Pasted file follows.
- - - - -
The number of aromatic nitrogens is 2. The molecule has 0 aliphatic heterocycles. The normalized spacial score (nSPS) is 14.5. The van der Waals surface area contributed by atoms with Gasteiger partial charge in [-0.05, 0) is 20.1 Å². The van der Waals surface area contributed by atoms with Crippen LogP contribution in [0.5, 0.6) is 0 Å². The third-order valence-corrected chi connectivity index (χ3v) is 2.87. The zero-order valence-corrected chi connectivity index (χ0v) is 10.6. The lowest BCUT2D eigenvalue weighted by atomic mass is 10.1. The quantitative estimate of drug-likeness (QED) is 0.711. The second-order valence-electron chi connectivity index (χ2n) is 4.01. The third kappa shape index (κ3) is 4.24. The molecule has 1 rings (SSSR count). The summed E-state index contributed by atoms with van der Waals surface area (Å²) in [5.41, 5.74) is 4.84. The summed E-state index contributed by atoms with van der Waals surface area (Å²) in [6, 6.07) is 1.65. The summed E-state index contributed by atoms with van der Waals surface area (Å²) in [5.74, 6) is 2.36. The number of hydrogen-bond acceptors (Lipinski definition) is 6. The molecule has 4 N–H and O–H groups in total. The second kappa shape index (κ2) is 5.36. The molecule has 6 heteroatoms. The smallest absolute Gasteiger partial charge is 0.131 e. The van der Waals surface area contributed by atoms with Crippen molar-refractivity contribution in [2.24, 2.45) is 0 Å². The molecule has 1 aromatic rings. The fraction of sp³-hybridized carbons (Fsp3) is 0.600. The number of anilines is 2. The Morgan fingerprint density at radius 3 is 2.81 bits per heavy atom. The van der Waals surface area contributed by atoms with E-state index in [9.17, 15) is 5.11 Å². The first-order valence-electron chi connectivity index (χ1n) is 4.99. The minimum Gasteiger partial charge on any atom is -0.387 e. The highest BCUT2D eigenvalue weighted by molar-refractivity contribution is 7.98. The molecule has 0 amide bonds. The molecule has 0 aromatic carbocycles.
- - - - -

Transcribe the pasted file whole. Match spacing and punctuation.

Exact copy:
The number of aromatic nitrogens is 2. The molecule has 0 aliphatic heterocycles. The normalized spacial score (nSPS) is 14.5. The van der Waals surface area contributed by atoms with Gasteiger partial charge in [-0.05, 0) is 20.1 Å². The van der Waals surface area contributed by atoms with Crippen LogP contribution in [0.5, 0.6) is 0 Å². The third-order valence-corrected chi connectivity index (χ3v) is 2.87. The zero-order valence-corrected chi connectivity index (χ0v) is 10.6. The lowest BCUT2D eigenvalue weighted by atomic mass is 10.1. The quantitative estimate of drug-likeness (QED) is 0.711. The second-order valence-electron chi connectivity index (χ2n) is 4.01. The third kappa shape index (κ3) is 4.24. The molecule has 1 rings (SSSR count). The summed E-state index contributed by atoms with van der Waals surface area (Å²) in [5.41, 5.74) is 4.84. The summed E-state index contributed by atoms with van der Waals surface area (Å²) in [6, 6.07) is 1.65. The summed E-state index contributed by atoms with van der Waals surface area (Å²) in [5.74, 6) is 2.36. The number of hydrogen-bond acceptors (Lipinski definition) is 6. The molecule has 4 N–H and O–H groups in total. The second kappa shape index (κ2) is 5.36. The molecule has 6 heteroatoms. The smallest absolute Gasteiger partial charge is 0.131 e. The van der Waals surface area contributed by atoms with Crippen molar-refractivity contribution in [2.24, 2.45) is 0 Å². The molecule has 1 aromatic rings. The fraction of sp³-hybridized carbons (Fsp3) is 0.600. The number of anilines is 2. The Morgan fingerprint density at radius 3 is 2.81 bits per heavy atom. The van der Waals surface area contributed by atoms with E-state index in [9.17, 15) is 5.11 Å². The first-order valence-electron chi connectivity index (χ1n) is 4.99. The minimum Gasteiger partial charge on any atom is -0.387 e. The highest BCUT2D eigenvalue weighted by molar-refractivity contribution is 7.98. The molecule has 0 amide bonds. The molecule has 0 aromatic carbocycles.